Into the vélodrome at Roubaix, Kelly, face masked in the muddied ash of Hell's crushed embers, forces Rogiers into the lead. The Belgian has no illusions about who is the better sprinter here, but he's still going to make a show of it, the fans packing the vélodrome deserve no less. He tries to accelerate away from Kelly as they speed around the track. A hundred fifty metres to go Kelly rides past him. Fifty metres later Kelly's thirty metres up. A hundred metres later he's won the Hell of the North. An ordinary champion has become a super champion.

How does it feel Sean, to win the Queen of the Classics? Years later, Kelly answers this question for his biographer, David Walsh: "I was relieved, because all through the final twenty kilometres I kept thinking about winning, how this was going to be my day and at the back of my mind there was the fear of something going wrong; a puncture, a crash, mechanical trouble. One small mishap could have taken the race away so, at the end, I was just relieved."

Later, in Roubaix's concrete shower cubicles - as much a part of La Pascale's character as the cobbles themselves - as Kelly cleans the layer of mud and grime from his body he probably takes the time to count his blessings. He's had the good luck he'd said at the day's start that he would need, making it all the way to the finish without falling off or puncturing. He'd made it.

* * * * *

Another Sunday, another bicycle race. The next Sunday was Palm Sunday, the next race was Liège-Bastogne-Liège. One hundred ninety-three riders started the two hundred forty-six kilometre race. A Dane, Kim Andersen, had just won the Flèche Wallonne. Most eyes here were on Sean Kelly. As Greg LeMond put it: "I think this guy Sean Kelly is the one we have to be afraid of today. He is incredible. Nobody else could sustain the sequence he has achieved this season. He is not just a super rider, he is also a super champion."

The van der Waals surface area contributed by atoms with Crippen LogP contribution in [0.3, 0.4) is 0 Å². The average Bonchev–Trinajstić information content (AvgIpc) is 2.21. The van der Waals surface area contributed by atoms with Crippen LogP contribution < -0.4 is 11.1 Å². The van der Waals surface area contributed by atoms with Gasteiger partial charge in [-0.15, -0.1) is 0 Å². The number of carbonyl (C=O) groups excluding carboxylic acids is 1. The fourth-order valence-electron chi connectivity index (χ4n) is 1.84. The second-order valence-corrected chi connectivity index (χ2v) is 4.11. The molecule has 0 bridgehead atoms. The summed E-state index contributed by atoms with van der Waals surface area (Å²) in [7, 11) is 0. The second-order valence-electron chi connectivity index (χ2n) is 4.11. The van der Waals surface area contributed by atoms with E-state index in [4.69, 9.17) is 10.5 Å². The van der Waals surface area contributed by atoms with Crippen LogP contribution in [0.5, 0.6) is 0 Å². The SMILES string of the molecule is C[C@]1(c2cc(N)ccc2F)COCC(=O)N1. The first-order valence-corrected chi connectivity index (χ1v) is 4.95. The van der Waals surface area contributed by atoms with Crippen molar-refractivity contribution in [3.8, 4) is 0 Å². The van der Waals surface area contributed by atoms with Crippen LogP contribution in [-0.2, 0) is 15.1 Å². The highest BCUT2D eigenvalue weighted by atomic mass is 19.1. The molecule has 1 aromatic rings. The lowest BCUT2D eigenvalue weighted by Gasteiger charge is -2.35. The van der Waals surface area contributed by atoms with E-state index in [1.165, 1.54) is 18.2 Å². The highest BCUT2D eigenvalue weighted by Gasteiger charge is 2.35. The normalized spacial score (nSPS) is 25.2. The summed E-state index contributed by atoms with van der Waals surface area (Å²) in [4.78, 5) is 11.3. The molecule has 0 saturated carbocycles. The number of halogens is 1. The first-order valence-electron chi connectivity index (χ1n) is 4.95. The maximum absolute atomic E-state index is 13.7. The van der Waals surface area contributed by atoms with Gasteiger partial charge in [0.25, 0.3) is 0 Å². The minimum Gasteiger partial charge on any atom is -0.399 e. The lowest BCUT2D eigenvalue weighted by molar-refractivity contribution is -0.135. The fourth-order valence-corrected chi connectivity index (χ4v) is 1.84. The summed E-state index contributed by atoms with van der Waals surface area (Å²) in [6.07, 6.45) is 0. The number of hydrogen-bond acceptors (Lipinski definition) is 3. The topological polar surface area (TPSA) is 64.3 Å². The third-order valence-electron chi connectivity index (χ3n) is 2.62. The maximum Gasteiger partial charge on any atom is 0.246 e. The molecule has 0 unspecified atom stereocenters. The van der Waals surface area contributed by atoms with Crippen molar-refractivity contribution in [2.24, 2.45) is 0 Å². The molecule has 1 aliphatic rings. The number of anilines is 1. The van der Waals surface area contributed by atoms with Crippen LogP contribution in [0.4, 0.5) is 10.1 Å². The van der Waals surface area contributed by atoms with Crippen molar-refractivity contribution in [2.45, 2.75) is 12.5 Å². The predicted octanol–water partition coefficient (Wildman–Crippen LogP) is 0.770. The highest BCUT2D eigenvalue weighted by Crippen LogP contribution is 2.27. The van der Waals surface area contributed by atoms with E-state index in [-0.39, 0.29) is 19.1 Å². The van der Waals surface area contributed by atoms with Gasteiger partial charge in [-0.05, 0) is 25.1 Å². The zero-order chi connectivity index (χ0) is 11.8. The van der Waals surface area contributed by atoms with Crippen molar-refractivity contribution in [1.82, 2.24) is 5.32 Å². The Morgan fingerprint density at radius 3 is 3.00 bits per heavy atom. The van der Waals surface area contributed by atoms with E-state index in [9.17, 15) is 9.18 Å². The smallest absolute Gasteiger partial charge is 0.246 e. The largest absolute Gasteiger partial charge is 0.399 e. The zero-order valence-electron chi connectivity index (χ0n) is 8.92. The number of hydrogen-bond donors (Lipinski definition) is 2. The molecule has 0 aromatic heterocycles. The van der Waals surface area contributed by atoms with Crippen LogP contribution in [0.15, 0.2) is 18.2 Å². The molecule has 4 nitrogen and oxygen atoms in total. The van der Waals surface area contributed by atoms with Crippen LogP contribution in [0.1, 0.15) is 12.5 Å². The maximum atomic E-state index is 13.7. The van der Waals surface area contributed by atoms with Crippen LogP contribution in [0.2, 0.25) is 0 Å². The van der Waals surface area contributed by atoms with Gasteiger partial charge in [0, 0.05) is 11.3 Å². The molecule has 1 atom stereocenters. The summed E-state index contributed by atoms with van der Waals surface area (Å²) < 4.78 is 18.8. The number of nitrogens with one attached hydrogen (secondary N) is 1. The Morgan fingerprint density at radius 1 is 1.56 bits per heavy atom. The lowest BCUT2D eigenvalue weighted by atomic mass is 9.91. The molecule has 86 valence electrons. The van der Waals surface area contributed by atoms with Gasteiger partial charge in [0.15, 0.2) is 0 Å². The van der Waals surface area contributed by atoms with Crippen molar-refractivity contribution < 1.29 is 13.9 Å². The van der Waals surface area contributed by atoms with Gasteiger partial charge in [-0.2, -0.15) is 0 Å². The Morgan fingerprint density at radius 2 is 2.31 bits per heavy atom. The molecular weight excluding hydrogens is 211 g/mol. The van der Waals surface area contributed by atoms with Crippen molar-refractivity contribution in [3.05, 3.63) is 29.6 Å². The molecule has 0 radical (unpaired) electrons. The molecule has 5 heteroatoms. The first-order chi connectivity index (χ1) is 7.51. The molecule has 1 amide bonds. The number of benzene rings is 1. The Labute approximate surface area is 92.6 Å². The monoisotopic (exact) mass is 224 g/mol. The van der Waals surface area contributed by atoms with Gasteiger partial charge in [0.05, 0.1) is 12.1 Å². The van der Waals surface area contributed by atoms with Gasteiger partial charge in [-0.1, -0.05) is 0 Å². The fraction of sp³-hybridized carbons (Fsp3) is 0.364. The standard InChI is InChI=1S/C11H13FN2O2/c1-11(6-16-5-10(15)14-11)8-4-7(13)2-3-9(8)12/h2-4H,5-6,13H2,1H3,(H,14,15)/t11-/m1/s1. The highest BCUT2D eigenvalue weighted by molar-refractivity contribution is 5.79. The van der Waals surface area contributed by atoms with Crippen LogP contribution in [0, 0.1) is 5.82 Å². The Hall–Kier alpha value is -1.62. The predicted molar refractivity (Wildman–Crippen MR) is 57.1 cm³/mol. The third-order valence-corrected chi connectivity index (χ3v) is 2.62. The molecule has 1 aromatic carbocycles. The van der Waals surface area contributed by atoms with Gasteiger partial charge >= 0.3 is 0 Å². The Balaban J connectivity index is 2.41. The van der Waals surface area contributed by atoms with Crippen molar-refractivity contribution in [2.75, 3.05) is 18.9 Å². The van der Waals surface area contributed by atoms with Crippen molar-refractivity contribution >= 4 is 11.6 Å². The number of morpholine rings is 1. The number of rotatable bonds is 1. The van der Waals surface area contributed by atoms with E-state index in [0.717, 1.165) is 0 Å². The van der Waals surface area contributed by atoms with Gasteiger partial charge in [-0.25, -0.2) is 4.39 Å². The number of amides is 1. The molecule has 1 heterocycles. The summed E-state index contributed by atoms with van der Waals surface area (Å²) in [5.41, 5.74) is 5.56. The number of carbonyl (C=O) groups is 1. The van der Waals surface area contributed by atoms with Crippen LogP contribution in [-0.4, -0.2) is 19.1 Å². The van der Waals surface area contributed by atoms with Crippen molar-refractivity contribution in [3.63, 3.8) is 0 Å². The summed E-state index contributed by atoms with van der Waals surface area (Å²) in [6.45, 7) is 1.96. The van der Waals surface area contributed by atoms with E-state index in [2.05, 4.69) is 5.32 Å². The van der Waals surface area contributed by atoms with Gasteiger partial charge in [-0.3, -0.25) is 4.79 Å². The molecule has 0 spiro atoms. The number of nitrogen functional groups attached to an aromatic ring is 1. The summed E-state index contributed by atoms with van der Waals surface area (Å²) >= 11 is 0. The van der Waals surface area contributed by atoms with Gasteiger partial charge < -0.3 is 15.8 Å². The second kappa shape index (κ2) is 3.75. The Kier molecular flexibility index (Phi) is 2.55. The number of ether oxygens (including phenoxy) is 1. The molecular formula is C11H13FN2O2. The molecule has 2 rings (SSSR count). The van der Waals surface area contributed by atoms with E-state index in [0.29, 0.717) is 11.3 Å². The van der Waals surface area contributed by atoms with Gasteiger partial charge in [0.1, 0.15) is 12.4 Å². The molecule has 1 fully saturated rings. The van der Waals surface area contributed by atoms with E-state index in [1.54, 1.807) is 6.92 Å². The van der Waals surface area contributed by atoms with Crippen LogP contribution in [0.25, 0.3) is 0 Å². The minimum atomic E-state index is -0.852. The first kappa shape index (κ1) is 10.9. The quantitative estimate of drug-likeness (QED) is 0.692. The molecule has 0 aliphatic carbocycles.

On the third last climb of the race, Mont Theux, forty kilometres from Liège, Laurent Fignon launched an attack. Phil Anderson gave chase and caught Fignon on the descent. A group of seventeen behind tried to reel them back in. On La Redoute, the penultimate climb, Claude Criquielion broke free from the chase and set off in pursuit of Fignon and Anderson. Six riders were able to follow his move: Acacio da Silva, Joop Zoetemelk, Marc Madiot, Steven Rooks, Greg LeMond and Sean Kelly.

A big enough group and you might expect them to easily close the gap to the two leaders. But you need to look at the concerns of the individual riders. LeMond and Madiot were both protecting the interests of their team leader, Fignon. Rooks was riding for Anderson. Da Silva was hoping for the best, Zoetemelk made some of the pace, but mostly it was down to Criquielion and Kelly to drive the pursuit of Anderson and Fignon.

Over the final ten kilometres, Fignon and Anderson held on to a slim advantage, bouncing between ten and twenty seconds over the lumpy roads of the Ardennes. Anderson was driving the pace, Fignon holding something in reserve. Behind, Madiot and LeMond tried to disrupt the chase. Madiot in particular infuriated Kelly. Kelly threatened to put him in the gutter if he kept it up. The gap to the front was closing, but only slowly. Then, a kilometre from the line, the gap finally evaporated and the pursuers caught the Frenchman and the Australian. Nine riders were now contesting la doyenne.

Madiot attacked. Criquielion brought him back. Da Silva attacked. He too was brought back. Rooks went for broke two corners out but was swiftly swallowed up. Fignon attacked. Anderson chased him down. Kelly was on his wheel. As they roared for the line, five riders were spread across the road. Fignon, Rooks, LeMond, Anderson and Kelly. In reverse order. Kelly had won the third Classic of his career and his second in eight days.